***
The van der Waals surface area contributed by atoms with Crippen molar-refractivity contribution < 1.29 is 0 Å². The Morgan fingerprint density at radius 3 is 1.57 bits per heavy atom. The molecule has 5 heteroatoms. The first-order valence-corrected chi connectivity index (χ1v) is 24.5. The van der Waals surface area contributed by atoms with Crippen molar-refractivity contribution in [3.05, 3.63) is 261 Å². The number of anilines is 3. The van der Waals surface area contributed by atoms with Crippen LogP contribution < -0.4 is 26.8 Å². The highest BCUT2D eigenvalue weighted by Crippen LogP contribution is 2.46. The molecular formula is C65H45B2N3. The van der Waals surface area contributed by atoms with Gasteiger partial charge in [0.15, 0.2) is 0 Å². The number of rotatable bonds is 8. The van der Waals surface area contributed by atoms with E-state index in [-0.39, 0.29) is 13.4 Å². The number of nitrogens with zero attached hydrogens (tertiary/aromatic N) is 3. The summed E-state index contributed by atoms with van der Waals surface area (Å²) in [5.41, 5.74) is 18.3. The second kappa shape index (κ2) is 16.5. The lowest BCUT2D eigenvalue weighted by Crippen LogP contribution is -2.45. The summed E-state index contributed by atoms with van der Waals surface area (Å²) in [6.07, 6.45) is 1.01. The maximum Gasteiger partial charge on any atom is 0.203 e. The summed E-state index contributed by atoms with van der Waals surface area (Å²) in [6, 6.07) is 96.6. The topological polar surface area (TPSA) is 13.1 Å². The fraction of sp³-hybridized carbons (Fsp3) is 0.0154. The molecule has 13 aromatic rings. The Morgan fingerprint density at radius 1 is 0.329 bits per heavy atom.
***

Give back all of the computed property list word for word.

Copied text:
The van der Waals surface area contributed by atoms with Crippen molar-refractivity contribution < 1.29 is 0 Å². The Morgan fingerprint density at radius 3 is 1.57 bits per heavy atom. The molecule has 5 heteroatoms. The first-order valence-corrected chi connectivity index (χ1v) is 24.5. The van der Waals surface area contributed by atoms with Crippen molar-refractivity contribution in [3.05, 3.63) is 261 Å². The number of anilines is 3. The van der Waals surface area contributed by atoms with Crippen LogP contribution < -0.4 is 26.8 Å². The highest BCUT2D eigenvalue weighted by Crippen LogP contribution is 2.46. The molecular formula is C65H45B2N3. The van der Waals surface area contributed by atoms with Gasteiger partial charge in [0.15, 0.2) is 0 Å². The number of rotatable bonds is 8. The van der Waals surface area contributed by atoms with E-state index in [-0.39, 0.29) is 13.4 Å². The number of nitrogens with zero attached hydrogens (tertiary/aromatic N) is 3. The summed E-state index contributed by atoms with van der Waals surface area (Å²) in [5.41, 5.74) is 18.3. The second kappa shape index (κ2) is 16.5. The lowest BCUT2D eigenvalue weighted by Crippen LogP contribution is -2.45. The summed E-state index contributed by atoms with van der Waals surface area (Å²) in [6.07, 6.45) is 1.01. The maximum Gasteiger partial charge on any atom is 0.203 e. The summed E-state index contributed by atoms with van der Waals surface area (Å²) in [6, 6.07) is 96.6. The topological polar surface area (TPSA) is 13.1 Å². The fraction of sp³-hybridized carbons (Fsp3) is 0.0154. The molecule has 13 aromatic rings. The Morgan fingerprint density at radius 1 is 0.329 bits per heavy atom.